Behind the scenes with an MA Film student - what does a typical day look like?

by James Scowcroft

Hello there! If you’re reading this, you have somehow stumbled upon the debut of my blog for my role as Digital Content Ambassador at Lancaster University. In this entry, I’ll be describing to you what it is like to study Film at MA level. I’d like to preface this blog entry by stating this is the very first year that Lancaster has offered an MA in Film, and you may have a different experience to me! Especially since this year, all studies have been moved online. Hopefully, by the time you are reading this because you’re interested in studying Film as a Postgraduate, things are back to normal. Without further ado, let’s get started!

08:00 – wake up

At the time of writing this, it is a very bright but cold Thursday morning in Lancaster. However, the early bird catches the worm! One of the main things that is helping me get through lockdown is an early start, so I’m prepared for the day to come.

I have attached an image of the view from my accommodation – not a bad start to the day, right? The first seminar of the day is later on this afternoon, and I’ve still got a lecture and a few pages of course reading to look at before it starts. Best get on with it! (after I’ve had my coffee).

09:00 – lecture

Thursday mornings are always dedicated to preparing for one of my core modules – Transnational Cinemas. The main focus of the MA in Film Studies is to take you away from your comfort zone of American or British-made films and broaden your horizons, introducing you to beautifully made films from all different cultures and reaches of life. This module does just that. This week, we’re looking at Wong Kar-Wai’s melodrama In The Mood For Love (2000), and how it exemplifies the poetic nature of Hong Kong cinema. I’ve been tasked with watching both the lecture and the film before the seminar this afternoon, which I usually manage to finish in plenty time so I can familiarise myself with the notes I have made throughout. Whilst online learning has taken some getting used to, I much prefer being able to watch lectures in my own time and rewinding whenever there’s a point I didn’t quite grasp the first time round. After all, this is postgraduate level – there’s bound to be some things you need to hear twice.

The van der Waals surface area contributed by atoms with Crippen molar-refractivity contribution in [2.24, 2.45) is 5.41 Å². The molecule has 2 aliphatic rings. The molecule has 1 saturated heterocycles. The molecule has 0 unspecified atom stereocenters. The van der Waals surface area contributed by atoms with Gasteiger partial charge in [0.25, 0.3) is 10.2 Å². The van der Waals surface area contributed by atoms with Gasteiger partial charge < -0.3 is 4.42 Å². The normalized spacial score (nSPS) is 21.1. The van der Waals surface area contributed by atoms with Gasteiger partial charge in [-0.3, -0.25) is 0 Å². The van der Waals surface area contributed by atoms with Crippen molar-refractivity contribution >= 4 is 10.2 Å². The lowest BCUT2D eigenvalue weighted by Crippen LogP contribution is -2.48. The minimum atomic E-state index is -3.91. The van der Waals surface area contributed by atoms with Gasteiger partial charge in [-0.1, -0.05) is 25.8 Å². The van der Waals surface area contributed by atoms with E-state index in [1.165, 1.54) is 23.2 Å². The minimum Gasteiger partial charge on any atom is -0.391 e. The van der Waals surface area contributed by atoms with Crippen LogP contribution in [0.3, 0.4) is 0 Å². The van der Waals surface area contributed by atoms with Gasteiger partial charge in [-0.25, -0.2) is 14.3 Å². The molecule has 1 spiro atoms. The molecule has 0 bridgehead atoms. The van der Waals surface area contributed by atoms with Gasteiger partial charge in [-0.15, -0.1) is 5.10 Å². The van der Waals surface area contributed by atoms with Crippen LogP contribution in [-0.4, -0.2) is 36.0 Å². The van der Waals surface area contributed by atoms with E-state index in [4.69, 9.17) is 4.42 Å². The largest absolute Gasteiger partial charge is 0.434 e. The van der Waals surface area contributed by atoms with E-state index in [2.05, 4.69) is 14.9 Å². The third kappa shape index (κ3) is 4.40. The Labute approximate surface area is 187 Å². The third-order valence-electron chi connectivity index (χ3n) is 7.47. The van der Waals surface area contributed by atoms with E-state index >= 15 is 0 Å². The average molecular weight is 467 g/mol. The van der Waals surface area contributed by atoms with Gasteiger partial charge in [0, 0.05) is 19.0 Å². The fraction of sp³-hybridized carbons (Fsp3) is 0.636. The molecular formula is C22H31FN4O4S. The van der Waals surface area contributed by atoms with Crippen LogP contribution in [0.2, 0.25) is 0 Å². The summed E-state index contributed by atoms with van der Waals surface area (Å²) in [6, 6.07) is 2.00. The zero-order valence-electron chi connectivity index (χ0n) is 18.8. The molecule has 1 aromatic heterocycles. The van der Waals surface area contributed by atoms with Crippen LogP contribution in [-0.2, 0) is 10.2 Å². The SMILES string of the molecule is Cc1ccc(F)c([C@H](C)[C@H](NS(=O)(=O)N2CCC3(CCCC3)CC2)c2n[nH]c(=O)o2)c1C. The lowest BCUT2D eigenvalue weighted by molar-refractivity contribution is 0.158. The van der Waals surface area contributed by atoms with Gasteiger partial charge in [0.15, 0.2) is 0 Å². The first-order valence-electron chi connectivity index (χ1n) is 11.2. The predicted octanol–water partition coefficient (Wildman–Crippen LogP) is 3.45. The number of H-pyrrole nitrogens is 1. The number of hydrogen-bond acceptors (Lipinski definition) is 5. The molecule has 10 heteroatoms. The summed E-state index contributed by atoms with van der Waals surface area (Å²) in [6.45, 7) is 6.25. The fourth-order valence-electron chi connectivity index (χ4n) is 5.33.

12:00 – lunch

Usually, this would be the point I take a walk from my lecture theatre to the Gregg’s on campus. However, all teaching is being done from home this year, so this isn’t the case. Instant noodles it is.

14:00 – seminar

The moment I have been preparing all day for... the seminar! This has got to be my favourite part of the day, as it allows me to talk to my course mates and find out what they thought of this week’s film. Film Studies seminars are usually quite varied – you get a lot of people who enjoyed the film, a lot who were indifferent, and a lot who didn’t care for it (and a few who didn’t watch the film at all!). This makes for some extremely engaging discussion – something I am grateful for, especially whilst in quarantine. Hong Kong Cinema was also touched upon during the Undergraduate Film Studies course at Lancaster, so I am quite familiar with its mechanics, and it is for that reason I found this week’s film to be excellent.

One of the perks of studying a humanities subject like Film is you sometimes get given the opportunity to write your assessed essays on a subject of your choice (as long as it was taught on the module). So, more often than not, you get to write about a film you especially enjoyed. This is the case for my Transnational Cinemas course, so I’m leaning toward discussing how the features of melodrama in Wong Kar Wai’s In The Mood for Love attract a Western audience. But, who knows, I might talk about something from the prior weeks too – the course has offered so many rewarding subjects to pursue.

16:00 – evening

Well, that’s it! Thursday’s classes successfully complete. All that I have left to do today is complete some course readings before my seminar tomorrow for one of my optional modules, Silent Cinema. Once that’s finished, I’m off to have dinner and catch up on the best Star Wars we’ve had since 2005, The Mandalorian!


James is studying MA Film Studies at Lancaster University.

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